Updated at 12 p.m. ET
Protests over a police killing have returned to the St. Louis area, after a Berkeley, Mo., police officer shot and killed an 18-year-old black man Tuesday night. The authorities say he was armed; the shooting took place shortly after 11 p.m. outside a gas station in the St. Louis suburb that's just 2 miles west of Ferguson.
Police officials say the Berkeley officer shot the young man after the man pointed a handgun at him. They have not yet released the slain man's name, pending notification of all family members — but Toni Martin-Green has told local media that it was her son, Antonio Martin, who was killed.
"This doesn't make any sense for them to kill my son like this," Martin-Green tells the St. Louis Post-Dispatch.
Details of the case are still emerging; we'll update this post as news emerges.
Frustrated by recent cases in which young black men have been killed by police, a crowd of 200 or 300 people gathered last night at the Mobil gas station where the events transpired. An uneasy standoff with police followed; no major injuries were reported, although some police cars were damaged.
"It's not what people portray," Berkeley Mayor Theodore Hoskins said Wednesday morning, going on to say that the police officer did not "go off half-cocked."
The St. Louis County Police Department, which is handling the investigation, has released one video of the events leading up to the shooting, taken by a surveillance camera at the station. They plan to release more.
Update at 12:15 p.m. ET: Martin's Family Speaks
The parents of Antonio Martin say that while he had had problems, they don't understand why he died.
"This doesn't make any sense for them to kill my son like this," Toni Martin-Green tells the St. Louis Post-Dispatch.
Martin's family said he had "stumbled" in the past; the police say the man slain last night had a criminal record that included armed robbery. We've written a separate post about the family's remarks.
Update at 10:40 a.m. ET: 'We Don't Have Major Crime,' Berkeley Mayor Says
"Our police officers are more sensitive," Berkeley Mayor Theodore Hoskins said in response to a question about what sets this incident apart from events elsewhere. He noted that black people make up a majority of his town, its government and its police force.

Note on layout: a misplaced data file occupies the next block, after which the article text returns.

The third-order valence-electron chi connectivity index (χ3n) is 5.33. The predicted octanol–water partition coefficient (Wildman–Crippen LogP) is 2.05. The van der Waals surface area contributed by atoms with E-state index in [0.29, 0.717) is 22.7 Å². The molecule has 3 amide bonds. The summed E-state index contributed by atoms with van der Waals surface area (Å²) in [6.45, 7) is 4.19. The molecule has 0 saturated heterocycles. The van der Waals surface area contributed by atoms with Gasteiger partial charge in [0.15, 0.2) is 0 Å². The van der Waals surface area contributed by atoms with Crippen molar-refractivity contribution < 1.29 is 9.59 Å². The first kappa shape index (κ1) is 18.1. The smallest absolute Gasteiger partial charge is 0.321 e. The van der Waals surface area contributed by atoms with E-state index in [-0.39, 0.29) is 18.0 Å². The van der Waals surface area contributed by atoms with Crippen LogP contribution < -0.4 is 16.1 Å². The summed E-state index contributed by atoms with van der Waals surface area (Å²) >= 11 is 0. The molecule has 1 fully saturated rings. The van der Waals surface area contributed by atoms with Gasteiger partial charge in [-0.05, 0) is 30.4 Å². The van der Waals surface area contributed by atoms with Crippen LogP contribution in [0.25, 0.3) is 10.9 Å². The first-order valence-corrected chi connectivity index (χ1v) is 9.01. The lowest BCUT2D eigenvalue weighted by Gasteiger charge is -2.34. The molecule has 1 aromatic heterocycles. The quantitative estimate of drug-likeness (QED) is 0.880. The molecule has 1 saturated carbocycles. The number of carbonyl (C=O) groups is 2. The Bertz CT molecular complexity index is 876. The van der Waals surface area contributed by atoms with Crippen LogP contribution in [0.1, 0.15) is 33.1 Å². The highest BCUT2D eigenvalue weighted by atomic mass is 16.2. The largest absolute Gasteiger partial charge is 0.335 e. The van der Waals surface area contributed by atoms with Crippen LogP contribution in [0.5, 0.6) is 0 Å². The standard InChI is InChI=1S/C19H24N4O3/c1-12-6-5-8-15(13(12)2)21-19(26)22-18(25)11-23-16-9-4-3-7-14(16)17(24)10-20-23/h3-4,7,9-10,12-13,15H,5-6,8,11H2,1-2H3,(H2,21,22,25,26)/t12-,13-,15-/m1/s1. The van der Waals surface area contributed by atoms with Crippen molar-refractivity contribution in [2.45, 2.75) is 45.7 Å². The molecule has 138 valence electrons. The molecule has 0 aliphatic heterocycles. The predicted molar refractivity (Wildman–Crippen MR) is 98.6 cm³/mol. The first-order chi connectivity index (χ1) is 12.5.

Hoskins also repeatedly said that in this case, Berkeley has a video documenting the shooting, and that it intends to use it to determine what transpired — something, he added, that did not happen in the case of Eric Garner in New York City.
Asked about the demographics of the Berkeley Police Department, Hoskins said it has around 31 officers, including 17 or 18 African-Americans. He added that most of the department's command staff is African-American — and that they mostly worry about people committing offenses such as breaking into houses.
"We don't have major crime in this city," he said. "This is unique."
Update at 10:35 a.m. ET: 'It's Not What People Portray'
Mayor Hoskins opened his news conference this morning by extending his condolences to the family of the slain man. He also expressed concern about the police officer who fired the shot that killed him.
"It's difficult," Hoskins said of the impact of taking a life. "So we need to all put our arms around the police officer."
Saying that he had watched the video of the incident, Hoskins sought to dispel the idea that the case was similar to recent controversial killings of black men by white police officers.
"It's not what people portray," he said, going on to say that the police officer did not "go off half-cocked."
"We had a policeman responding to a call," he said, noting that the officer had been called to the scene by a report of a young man shoplifting.
Update at 10:10 a.m. ET: Berkeley News Briefing
We're awaiting the start of a news conference held by Berkeley Police Chief Frank McCall.